This walk takes you the full length of the hills, from End Hill in North Malvern to Chase End Hill at the southern end.

To get started, head the car park at North Malvern. This scenic hike takes you through End Hill, Table Hill and Sugarloaf Hill on your way to the Worcestershire Beacon.

The route meanders through Jubilee Hill, Black Hill, and Herefordshire Beacon. Here you will find an Iron Age hill fort and reservoir. Next you come to Hangman's Hill, and Swinyard Hill before arriving at the interesting Midsummer Hill where you will find an Iron Age hill fort which spans Midsummer Hill and Hollybush Hill.

7. Beacon Hill Country Park and climb

Beacon Hill lies inside the country park of the same name.

This short, sweet and challenging hike sees you ascend to the summit of the hill at the west end of the park, before circling back to the eastern carpark.

Home to a lush conservation area and a number of intersection trails, the park is worth a visit in its own right.

If you’re here to climb Beacon Hill and for the unrivalled view of the surrounding Leicestershire countryside, make your way west from the carpark. It’s worth taking a brief detour through the conservation area on your way to Beacon Hill.

The hill itself is 245m high, making it a challenging but largely accessible ascent suitable for hikers of varying ability and experience. At the top, you’ll find jagged rock formations and the ruins of an iron age fort. There is also a toposcope at the summit, giving you instant landmark reference points in all directions.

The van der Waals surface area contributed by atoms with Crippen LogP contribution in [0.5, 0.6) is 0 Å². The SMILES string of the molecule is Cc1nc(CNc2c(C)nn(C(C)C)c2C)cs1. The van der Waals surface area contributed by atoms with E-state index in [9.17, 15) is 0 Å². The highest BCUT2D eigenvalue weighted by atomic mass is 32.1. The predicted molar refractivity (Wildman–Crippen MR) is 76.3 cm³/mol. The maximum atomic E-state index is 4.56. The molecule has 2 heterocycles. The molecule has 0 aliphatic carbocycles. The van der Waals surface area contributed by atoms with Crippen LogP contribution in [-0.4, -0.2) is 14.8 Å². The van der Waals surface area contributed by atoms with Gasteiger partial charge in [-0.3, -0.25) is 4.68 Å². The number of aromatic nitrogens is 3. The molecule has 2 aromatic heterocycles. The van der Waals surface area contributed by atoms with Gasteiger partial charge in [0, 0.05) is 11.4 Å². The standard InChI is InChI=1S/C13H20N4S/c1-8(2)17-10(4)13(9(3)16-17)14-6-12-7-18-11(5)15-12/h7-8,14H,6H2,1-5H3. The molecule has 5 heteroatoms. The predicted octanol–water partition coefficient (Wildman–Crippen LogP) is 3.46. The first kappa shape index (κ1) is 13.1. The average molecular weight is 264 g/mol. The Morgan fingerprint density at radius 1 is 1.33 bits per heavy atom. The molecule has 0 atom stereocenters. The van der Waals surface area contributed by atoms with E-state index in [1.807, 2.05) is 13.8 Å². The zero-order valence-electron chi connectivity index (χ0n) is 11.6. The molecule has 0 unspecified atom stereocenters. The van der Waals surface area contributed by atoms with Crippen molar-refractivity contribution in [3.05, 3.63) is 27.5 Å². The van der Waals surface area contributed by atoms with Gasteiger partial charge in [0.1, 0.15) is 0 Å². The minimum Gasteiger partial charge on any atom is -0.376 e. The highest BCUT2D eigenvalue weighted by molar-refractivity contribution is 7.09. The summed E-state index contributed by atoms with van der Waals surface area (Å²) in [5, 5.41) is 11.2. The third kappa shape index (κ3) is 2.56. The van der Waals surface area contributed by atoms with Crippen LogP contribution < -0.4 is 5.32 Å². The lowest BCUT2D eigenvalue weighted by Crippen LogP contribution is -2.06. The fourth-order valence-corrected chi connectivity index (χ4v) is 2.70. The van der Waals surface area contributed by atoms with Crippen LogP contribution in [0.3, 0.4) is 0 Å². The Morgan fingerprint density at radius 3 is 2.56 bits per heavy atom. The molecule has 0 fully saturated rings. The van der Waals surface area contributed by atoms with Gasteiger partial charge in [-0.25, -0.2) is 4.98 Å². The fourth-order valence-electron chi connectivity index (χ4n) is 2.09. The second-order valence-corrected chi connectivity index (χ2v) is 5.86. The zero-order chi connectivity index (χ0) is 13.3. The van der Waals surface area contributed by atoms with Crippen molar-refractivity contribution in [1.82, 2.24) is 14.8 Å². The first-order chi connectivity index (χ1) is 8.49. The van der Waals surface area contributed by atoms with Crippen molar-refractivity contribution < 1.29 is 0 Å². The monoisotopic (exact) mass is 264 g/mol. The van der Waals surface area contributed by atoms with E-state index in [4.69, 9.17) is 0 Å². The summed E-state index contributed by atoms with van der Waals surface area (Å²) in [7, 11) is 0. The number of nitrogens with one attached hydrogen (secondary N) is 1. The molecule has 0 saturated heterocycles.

After you’ve taken in the views of the surrounding area, you can enjoy an additional conversation area to the north of the hill before heading back to the carpark.

8. The Yorkshire Three Peaks

The Yorkshire Three Peaks is a challenging expedition that involves climbing the three highest peaks in the county as quickly as possible. These are Pen-y-Ghent (694m), Whernside (736m), and Ingleborough (723m). These three formidable hills are part of the Pennine range which encircles the head of the River Ribble valley within the picturesque expanse that is the Yorkshire Dales National Park.

Typically, these lofty peaks are tackled in this specified order within 12 hours. Attracting thrill seekers and outdoor enthusiasts, this challenge is the opposite of a relaxed hike. If you don’t like the sound of a time constrained challenge, you can enjoy these climbs in a more relaxed fashion over the course of a day or two.

This challenge can be undertaken as part of an organised and paid event, or as an independent group adventure.

Before starting, it's important that all participants understand the physical nature of the challenge they’re undertaking. To complete this hike, you need to be in excellent physical condition as the challenge involves hiking throughout an entire day with little room for stops or rest periods.

The primary objective of the classic challenge is straightforward: complete the circular hike in under 12 hours.

The journey starts in Horton in Ribblesdale before heading out towards Pen y Ghent. The footpath ascends to the summit by way of Brackenbottom Scar before descending along the Pennine Way, passing through Tarn Barn, Horton Scar, Jackdaw Hill, and Hull Point (the largest natural cavity in England)..

The expedition then moves out to Whernside past caves, streams, and cascading waterways as it leads to Ribblehead. The Whernside peak follows, taking you across Ribblehead Viaduct, the Blue Clay Ridge, Little Dale Beck, and Force Gill, where a captivating series of waterfalls awaits. The descent winds through Broadrake, Philpin Lane, and Low Hill.

Finally, you’ll be climbing Ingleborough before descending back to the finishing point at Horton in Ribblesdale.

Last updated Wednesday 20 September 2023

First published on Wednesday 20 September 2023